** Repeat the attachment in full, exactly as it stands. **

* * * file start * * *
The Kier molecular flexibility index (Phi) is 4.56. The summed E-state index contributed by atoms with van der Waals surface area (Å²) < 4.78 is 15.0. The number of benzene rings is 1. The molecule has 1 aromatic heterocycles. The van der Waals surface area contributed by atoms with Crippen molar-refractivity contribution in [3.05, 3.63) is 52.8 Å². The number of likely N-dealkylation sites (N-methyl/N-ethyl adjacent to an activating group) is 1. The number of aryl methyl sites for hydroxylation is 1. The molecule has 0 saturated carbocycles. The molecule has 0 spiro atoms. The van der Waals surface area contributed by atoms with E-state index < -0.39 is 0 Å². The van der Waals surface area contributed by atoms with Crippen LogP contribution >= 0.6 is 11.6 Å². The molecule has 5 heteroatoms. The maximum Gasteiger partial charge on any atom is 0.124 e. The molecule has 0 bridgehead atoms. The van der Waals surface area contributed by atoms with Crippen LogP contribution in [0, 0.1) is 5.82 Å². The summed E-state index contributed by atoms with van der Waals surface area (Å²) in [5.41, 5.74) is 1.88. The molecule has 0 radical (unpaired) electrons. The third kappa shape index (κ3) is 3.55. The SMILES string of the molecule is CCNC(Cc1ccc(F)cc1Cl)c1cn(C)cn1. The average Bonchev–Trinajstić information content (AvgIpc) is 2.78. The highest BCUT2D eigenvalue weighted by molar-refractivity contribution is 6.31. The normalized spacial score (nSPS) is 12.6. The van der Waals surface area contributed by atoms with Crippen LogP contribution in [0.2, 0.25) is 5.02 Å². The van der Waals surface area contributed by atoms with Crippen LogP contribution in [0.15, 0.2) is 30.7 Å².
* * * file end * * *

The Kier molecular flexibility index (Phi) is 4.56. The summed E-state index contributed by atoms with van der Waals surface area (Å²) < 4.78 is 15.0. The number of benzene rings is 1. The molecule has 1 aromatic heterocycles. The van der Waals surface area contributed by atoms with Crippen molar-refractivity contribution in [3.05, 3.63) is 52.8 Å². The number of likely N-dealkylation sites (N-methyl/N-ethyl adjacent to an activating group) is 1. The number of aryl methyl sites for hydroxylation is 1. The molecule has 0 saturated carbocycles. The molecule has 0 spiro atoms. The van der Waals surface area contributed by atoms with E-state index < -0.39 is 0 Å². The van der Waals surface area contributed by atoms with Crippen LogP contribution >= 0.6 is 11.6 Å². The molecule has 5 heteroatoms. The maximum Gasteiger partial charge on any atom is 0.124 e. The molecule has 0 bridgehead atoms. The van der Waals surface area contributed by atoms with Crippen LogP contribution in [0, 0.1) is 5.82 Å². The summed E-state index contributed by atoms with van der Waals surface area (Å²) in [5.41, 5.74) is 1.88. The molecule has 0 radical (unpaired) electrons. The third kappa shape index (κ3) is 3.55. The SMILES string of the molecule is CCNC(Cc1ccc(F)cc1Cl)c1cn(C)cn1. The average Bonchev–Trinajstić information content (AvgIpc) is 2.78. The highest BCUT2D eigenvalue weighted by molar-refractivity contribution is 6.31. The normalized spacial score (nSPS) is 12.6. The van der Waals surface area contributed by atoms with Crippen LogP contribution in [0.2, 0.25) is 5.02 Å². The van der Waals surface area contributed by atoms with Crippen LogP contribution in [0.15, 0.2) is 30.7 Å².